I am so happy for the arrival of this three day weekend! I really need the rest and relaxation after a long week back at work. I’m hoping that I will have enough energy to make it through the concert tonight. What concert is that? Oh, no big deal, just going to see my bff Ingrid Michaelson for the 4th time.
If you haven’t already downloaded her new album, Lights Out, then you better go do it now or I’m kicking you off this blog.
For today’s post, I decided it was fitting to do a Crohn’s Disease edition of “What Have We Learned?” If you’re tired of hearing me talk about CD, then you should probably leave, because this is my life right now. It has been twelve years since I was first diagnosed, and I’ve learned quite a wealth of information in that time, which I will now share with you lovely people.
I have learned:
– Know your exit strategy
And by “exit strategy” I obviously mean “bathroom strategy.” This is basically the cardinal rule of CD that you will learn first and foremost. I am quite familiar with the locations of every bathroom up and down the 81 corridor in Virginia, and which ones are the nicest facilities.
|That would be a refuse well at a excavation site in Paris. I always know where to find my bathrooms!|
– Always be ready with your good vein
This is especially important if you’re like me and your veins can be finicky. Have ol’ trustworthy ready to get when the lab technician arrives–it will save you a lot of needless pokes. Take control of your veins, people! (I searched high and low for a picture of a particularly nasty bruise I got one time when the technician went with the wrong vain–guess I wised up and didn’t post that to Facebook.)
– Salads are not your friend
For someone with Crohn’s, eating a salad might as well be a form of self-wounding. Your intestines are not going to be on board with digesting allll that, and they will make you pay.
– There is no miracle diet
As much as I appreciate earnest, well meaning advice from randoms (I don’t), it really gets tiresome hearing that your neighbor’s cousin’s stepdaughter gave up red meat and carbs and it totally cured her. You’re not my doctor and you’re certainly not my body, so don’t try to tell me what I can and cannot eat.
|Ok, maybe I shouldn’t eat so much fried food, but sometimes it’s worth the pain.|
– Intestines are more fun when they have a name
My intestines are quite vocal, and they always take every opportunity they can to embarrass me by grumbling loudly during the quietest moments around strangers and co-workers. So, I’ve learned it’s best to give them a name (Fran), so it has more meaning when you scold them for their nonsense.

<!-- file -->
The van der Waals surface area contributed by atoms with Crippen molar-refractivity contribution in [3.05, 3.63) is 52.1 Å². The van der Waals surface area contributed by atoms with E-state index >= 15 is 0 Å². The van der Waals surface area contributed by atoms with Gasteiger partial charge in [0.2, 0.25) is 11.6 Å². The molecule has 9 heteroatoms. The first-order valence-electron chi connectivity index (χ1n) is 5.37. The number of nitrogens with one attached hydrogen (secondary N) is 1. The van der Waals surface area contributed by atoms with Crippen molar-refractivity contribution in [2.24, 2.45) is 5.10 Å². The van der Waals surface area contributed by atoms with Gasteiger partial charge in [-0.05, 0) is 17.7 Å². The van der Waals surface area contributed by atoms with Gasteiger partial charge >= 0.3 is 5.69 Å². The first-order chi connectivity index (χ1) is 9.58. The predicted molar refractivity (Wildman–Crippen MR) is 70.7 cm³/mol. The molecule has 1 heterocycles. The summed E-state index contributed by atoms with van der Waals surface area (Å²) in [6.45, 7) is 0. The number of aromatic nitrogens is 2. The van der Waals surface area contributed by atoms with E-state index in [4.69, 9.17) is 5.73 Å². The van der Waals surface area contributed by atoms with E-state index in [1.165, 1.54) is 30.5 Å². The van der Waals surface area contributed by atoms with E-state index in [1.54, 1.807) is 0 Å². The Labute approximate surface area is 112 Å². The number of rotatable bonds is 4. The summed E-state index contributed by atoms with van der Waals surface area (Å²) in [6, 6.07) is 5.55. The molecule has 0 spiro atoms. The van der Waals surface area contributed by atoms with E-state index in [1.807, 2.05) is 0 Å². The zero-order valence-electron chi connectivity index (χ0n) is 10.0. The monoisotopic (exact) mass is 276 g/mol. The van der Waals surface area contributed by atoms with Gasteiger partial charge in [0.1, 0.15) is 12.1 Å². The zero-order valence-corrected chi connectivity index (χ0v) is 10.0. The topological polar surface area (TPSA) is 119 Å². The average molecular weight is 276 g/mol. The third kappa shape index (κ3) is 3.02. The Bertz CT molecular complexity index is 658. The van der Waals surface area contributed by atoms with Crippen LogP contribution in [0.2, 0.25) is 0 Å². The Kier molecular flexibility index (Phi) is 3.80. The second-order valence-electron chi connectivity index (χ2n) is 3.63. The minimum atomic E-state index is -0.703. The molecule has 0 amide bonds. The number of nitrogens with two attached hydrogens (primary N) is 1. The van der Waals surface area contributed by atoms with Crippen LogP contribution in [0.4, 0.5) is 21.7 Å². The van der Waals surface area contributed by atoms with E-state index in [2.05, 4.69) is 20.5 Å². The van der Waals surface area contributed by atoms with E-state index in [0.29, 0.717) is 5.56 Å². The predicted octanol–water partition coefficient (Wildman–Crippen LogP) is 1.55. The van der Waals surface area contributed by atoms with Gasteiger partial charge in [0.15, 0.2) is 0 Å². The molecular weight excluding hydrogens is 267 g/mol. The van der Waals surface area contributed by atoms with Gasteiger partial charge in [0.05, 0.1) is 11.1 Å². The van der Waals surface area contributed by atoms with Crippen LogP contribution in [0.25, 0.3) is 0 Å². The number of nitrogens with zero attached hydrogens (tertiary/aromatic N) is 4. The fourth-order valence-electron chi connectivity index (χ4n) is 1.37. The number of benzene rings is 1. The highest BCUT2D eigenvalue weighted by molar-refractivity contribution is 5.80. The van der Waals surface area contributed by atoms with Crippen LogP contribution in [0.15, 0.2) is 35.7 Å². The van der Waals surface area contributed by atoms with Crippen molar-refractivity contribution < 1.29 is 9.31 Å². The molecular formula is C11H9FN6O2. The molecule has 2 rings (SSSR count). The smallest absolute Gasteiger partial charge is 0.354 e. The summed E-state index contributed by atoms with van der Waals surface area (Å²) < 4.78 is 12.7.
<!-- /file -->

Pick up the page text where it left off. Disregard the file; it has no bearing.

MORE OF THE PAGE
– Intestine are kind of overrated–you don’t even need all of them!
Okay, so maybe it would be nice to be able to keep all of your intestines. Even though having surgery actually puts you at risk to have more surgeries with Crohn’s, I don’t regret my operation from seven years ago. Even with my recent flare up and hospitalization, my quality of life is one million times better now than it was before I had surgery.
– No excuses, play like a champion
At first, I would try to come up with the lamest excuses any time I had to go to the bathroom. Like, “oh, I drank a lot of water,” or “ohhh there was a long line.” Eventually, I realized that nobody cared and if they did, I would just shrug my shoulders merrily and say “Crohn’s Disease!”
– Surround yourself with only the best
I had some friends during college that became visibly uncomfortable when I talked about my struggles with Crohn’s. I don’t know why it bothered them so much–maybe it made them reflect too much on their own health. Whatever the reason, they weren’t really good friends to have. Sometimes you have to ask yourself “is this a good enough friend that will drive me to the ER while I puke green vomit into an old navy shopping bag?” If you can answer yes to that question, then you’re solid!
|Good friends also send fun balloons, always a plus!|
– Enjoy the healthy moments
This is the most cliche, but the most true. Especially after I had surgery, I realized how much more I got out of life when I was healthy than when I was sick. I literally never know when I may have a flare up–so I try to make the most of my time when I’m healthy.
|This was from a vacation my family took to Cape Cod shortly after my surgery–it was one of the best trips ever.|
Well dear readers, I hope I’ve enlightened you somewhat on the highs and lows of Crohn’s Disease! Does anyone else have a chronic disease that is THE WORST? If so, what are your coping strategies? I obviously try to make light of everything until the moment comes when I break down crying in the shower because I’m all roided up. But that’s just me.